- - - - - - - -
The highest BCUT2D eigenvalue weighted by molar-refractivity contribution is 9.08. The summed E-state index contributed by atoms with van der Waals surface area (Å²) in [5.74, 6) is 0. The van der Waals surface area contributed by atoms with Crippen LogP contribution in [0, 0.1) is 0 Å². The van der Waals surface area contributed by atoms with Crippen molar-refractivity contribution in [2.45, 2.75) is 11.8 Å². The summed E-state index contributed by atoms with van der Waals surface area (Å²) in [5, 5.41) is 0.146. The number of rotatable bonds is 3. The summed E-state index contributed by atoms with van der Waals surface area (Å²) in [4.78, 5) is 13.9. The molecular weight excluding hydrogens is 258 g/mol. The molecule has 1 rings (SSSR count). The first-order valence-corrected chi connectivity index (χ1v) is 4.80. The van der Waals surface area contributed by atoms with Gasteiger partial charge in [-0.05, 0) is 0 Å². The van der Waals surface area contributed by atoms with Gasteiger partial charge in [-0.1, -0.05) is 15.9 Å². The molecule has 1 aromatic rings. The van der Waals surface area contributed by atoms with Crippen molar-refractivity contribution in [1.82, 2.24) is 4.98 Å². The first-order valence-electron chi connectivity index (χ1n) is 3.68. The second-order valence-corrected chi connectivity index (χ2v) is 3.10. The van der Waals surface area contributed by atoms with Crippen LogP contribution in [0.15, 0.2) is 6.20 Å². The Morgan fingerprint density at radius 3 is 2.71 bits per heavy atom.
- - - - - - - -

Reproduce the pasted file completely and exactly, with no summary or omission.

The highest BCUT2D eigenvalue weighted by molar-refractivity contribution is 9.08. The summed E-state index contributed by atoms with van der Waals surface area (Å²) in [5.74, 6) is 0. The van der Waals surface area contributed by atoms with Crippen LogP contribution in [0, 0.1) is 0 Å². The van der Waals surface area contributed by atoms with Crippen molar-refractivity contribution in [2.45, 2.75) is 11.8 Å². The summed E-state index contributed by atoms with van der Waals surface area (Å²) in [5, 5.41) is 0.146. The number of rotatable bonds is 3. The summed E-state index contributed by atoms with van der Waals surface area (Å²) in [4.78, 5) is 13.9. The molecular weight excluding hydrogens is 258 g/mol. The molecule has 1 rings (SSSR count). The first-order valence-corrected chi connectivity index (χ1v) is 4.80. The van der Waals surface area contributed by atoms with Gasteiger partial charge in [-0.05, 0) is 0 Å². The van der Waals surface area contributed by atoms with Gasteiger partial charge in [-0.1, -0.05) is 15.9 Å². The molecule has 1 aromatic rings. The van der Waals surface area contributed by atoms with Crippen molar-refractivity contribution in [1.82, 2.24) is 4.98 Å². The first-order valence-electron chi connectivity index (χ1n) is 3.68. The second-order valence-corrected chi connectivity index (χ2v) is 3.10. The van der Waals surface area contributed by atoms with Crippen LogP contribution in [0.15, 0.2) is 6.20 Å². The Morgan fingerprint density at radius 3 is 2.71 bits per heavy atom.